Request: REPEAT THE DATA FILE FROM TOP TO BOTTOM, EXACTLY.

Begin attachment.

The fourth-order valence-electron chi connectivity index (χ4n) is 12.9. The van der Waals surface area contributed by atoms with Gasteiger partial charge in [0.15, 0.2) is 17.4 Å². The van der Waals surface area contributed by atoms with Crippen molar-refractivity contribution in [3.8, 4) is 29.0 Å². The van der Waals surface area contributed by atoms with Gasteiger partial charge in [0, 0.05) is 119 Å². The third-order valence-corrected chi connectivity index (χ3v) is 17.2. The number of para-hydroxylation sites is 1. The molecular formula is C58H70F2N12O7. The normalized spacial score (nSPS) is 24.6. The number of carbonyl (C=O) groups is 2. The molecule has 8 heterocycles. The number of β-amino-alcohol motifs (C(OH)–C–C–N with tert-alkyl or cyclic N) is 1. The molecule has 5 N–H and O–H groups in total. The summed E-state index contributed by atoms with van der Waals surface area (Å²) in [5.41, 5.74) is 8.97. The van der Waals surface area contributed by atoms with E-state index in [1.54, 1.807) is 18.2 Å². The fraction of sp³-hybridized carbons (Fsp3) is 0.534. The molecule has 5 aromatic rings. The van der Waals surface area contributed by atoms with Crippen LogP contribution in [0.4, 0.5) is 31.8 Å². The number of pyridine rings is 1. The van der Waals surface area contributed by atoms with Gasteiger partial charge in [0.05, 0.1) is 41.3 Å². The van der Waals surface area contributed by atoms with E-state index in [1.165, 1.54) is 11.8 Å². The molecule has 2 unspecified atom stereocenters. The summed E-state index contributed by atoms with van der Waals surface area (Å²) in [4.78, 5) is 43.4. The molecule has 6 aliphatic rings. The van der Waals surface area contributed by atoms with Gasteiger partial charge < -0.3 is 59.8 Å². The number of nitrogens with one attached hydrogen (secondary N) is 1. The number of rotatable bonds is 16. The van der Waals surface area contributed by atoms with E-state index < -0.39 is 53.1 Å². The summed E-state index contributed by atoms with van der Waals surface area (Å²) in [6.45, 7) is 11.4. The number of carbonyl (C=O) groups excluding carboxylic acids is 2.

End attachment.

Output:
The fourth-order valence-electron chi connectivity index (χ4n) is 12.9. The van der Waals surface area contributed by atoms with Gasteiger partial charge in [0.15, 0.2) is 17.4 Å². The van der Waals surface area contributed by atoms with Crippen molar-refractivity contribution in [3.8, 4) is 29.0 Å². The van der Waals surface area contributed by atoms with Gasteiger partial charge in [0, 0.05) is 119 Å². The third-order valence-corrected chi connectivity index (χ3v) is 17.2. The number of para-hydroxylation sites is 1. The molecular formula is C58H70F2N12O7. The normalized spacial score (nSPS) is 24.6. The number of carbonyl (C=O) groups is 2. The molecule has 8 heterocycles. The number of β-amino-alcohol motifs (C(OH)–C–C–N with tert-alkyl or cyclic N) is 1. The molecule has 5 N–H and O–H groups in total. The summed E-state index contributed by atoms with van der Waals surface area (Å²) in [5.41, 5.74) is 8.97. The van der Waals surface area contributed by atoms with E-state index in [1.54, 1.807) is 18.2 Å². The fraction of sp³-hybridized carbons (Fsp3) is 0.534. The molecule has 5 aromatic rings. The van der Waals surface area contributed by atoms with Crippen LogP contribution in [0.4, 0.5) is 31.8 Å². The number of pyridine rings is 1. The van der Waals surface area contributed by atoms with Gasteiger partial charge in [0.05, 0.1) is 41.3 Å². The van der Waals surface area contributed by atoms with E-state index in [1.165, 1.54) is 11.8 Å². The molecule has 2 unspecified atom stereocenters. The summed E-state index contributed by atoms with van der Waals surface area (Å²) in [4.78, 5) is 43.4. The molecule has 6 aliphatic rings. The van der Waals surface area contributed by atoms with Gasteiger partial charge < -0.3 is 59.8 Å². The number of nitrogens with one attached hydrogen (secondary N) is 1. The number of rotatable bonds is 16. The van der Waals surface area contributed by atoms with E-state index < -0.39 is 53.1 Å². The summed E-state index contributed by atoms with van der Waals surface area (Å²) in [6.45, 7) is 11.4. The number of carbonyl (C=O) groups excluding carboxylic acids is 2.